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featuring translator Richard Sieburth
French Reading Series at the Cornelia Street Cafe, 6:30 pm
with translator Richard Sieburth, Idlewild Books, 7 pm
First published as a sprawling feuilleton in the newspaper Le National in 1850, Les Faux Saulniers was political and topical. With nods to Diderot and Sterne, this protean digressive satire deals less with contraband salt smugglers and more with questions of subversion, transgression, censorship, and marginality. The Salt Smugglers is an unearthed pre-postmodern gem. By writing a first-person narrative detailing his dizzying quest for an elusive book holding the history of the Abbé de Bucquoy, Nerval was able to dance with the censors of the day who forbid fiction to appear in newspaper serials while questioning and opening the borders between fact and fiction.
An unjustly forgotten proto-modernist chef d’oeuvre by a French nineteenth-century master now splendidly Englished for the first time by one of our finest translators . . . what more could anyone ask for?"
Every intelligent English-speaking reader must be grateful to Richard Sieburth and Archipelago Books for rescuing from oblivion this gem of factual fiction, revealing a Nerval poised somewhere between the subversive Diderot and the vitriolic Voltaire. The Salt Smugglers now has pride of place in my ideal library."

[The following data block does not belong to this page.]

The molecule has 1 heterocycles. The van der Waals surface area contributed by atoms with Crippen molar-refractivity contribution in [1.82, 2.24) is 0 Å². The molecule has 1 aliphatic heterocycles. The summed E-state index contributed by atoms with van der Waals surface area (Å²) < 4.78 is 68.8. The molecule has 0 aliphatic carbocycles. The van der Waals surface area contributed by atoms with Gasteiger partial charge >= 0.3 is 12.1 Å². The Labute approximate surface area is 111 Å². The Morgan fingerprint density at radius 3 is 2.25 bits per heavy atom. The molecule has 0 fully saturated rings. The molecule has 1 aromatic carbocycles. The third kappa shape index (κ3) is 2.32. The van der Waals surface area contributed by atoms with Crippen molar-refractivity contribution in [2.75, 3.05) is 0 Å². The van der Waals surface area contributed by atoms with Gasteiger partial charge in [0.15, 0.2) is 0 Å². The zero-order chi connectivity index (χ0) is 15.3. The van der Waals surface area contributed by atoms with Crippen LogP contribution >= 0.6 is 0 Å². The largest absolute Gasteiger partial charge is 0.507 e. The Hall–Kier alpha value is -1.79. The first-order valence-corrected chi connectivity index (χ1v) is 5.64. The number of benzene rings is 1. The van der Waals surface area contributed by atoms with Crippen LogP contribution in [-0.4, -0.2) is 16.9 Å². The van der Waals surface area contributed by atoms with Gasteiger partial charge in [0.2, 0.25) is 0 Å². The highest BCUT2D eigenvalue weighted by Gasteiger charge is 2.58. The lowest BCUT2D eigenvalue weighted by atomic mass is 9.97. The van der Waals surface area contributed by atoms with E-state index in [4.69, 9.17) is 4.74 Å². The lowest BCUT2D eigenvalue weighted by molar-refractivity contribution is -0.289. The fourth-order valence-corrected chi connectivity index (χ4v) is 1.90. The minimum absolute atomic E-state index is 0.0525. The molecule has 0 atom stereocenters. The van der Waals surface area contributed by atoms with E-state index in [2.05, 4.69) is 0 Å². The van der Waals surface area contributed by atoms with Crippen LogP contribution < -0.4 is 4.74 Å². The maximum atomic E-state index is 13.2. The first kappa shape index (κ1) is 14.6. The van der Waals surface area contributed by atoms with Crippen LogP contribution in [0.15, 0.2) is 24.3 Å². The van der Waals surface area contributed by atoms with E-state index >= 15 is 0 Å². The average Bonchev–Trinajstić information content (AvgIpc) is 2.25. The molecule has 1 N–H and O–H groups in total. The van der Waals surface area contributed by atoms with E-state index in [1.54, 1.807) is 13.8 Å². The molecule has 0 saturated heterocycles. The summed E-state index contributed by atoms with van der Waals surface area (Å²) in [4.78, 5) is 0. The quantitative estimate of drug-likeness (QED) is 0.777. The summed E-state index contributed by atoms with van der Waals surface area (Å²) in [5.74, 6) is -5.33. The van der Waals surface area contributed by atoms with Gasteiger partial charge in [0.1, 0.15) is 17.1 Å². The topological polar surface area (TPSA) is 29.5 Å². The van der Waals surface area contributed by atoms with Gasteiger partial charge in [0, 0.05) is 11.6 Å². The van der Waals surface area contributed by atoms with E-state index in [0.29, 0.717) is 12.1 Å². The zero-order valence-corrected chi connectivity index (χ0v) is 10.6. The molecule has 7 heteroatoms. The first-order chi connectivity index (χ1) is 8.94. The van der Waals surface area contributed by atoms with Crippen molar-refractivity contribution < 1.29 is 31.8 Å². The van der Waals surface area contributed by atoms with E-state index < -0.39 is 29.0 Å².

What an amiably digressive tale, à la Laurence Sterne! The Salt Smugglers leads off with an irresistible hunt for a rare book and continues full of high adventure, often involving collisions with an absurdly wrong-headed judicial system. Yet the narrator's tongue-in-cheek sincerity and his jibes at the government are startlingly modern. Richard Sieburth has rescued a lovely book from obscurity or perhaps even virtual oblivion."
There are individuals who are illuminated by the absolute and who flood the universe of relations with light. . . . Gérard de Nerval points us to the bold trajectories of these human meteors while at the same time opening our ears to the voices of legends and folksongs. . . . Love, the spirit of revolution, adventure, a certain form of mysticism—he takes all this and makes it converge toward a single point and an ultimate liberation, which he discovered first in madness and then in suicide."
If ever a writer . . . sought to define himself painstakingly to himself, to grasp and bring light to the murky shadings, the deepest laws and most elusive impressions of the human soul, it was Gérard de Nerval."
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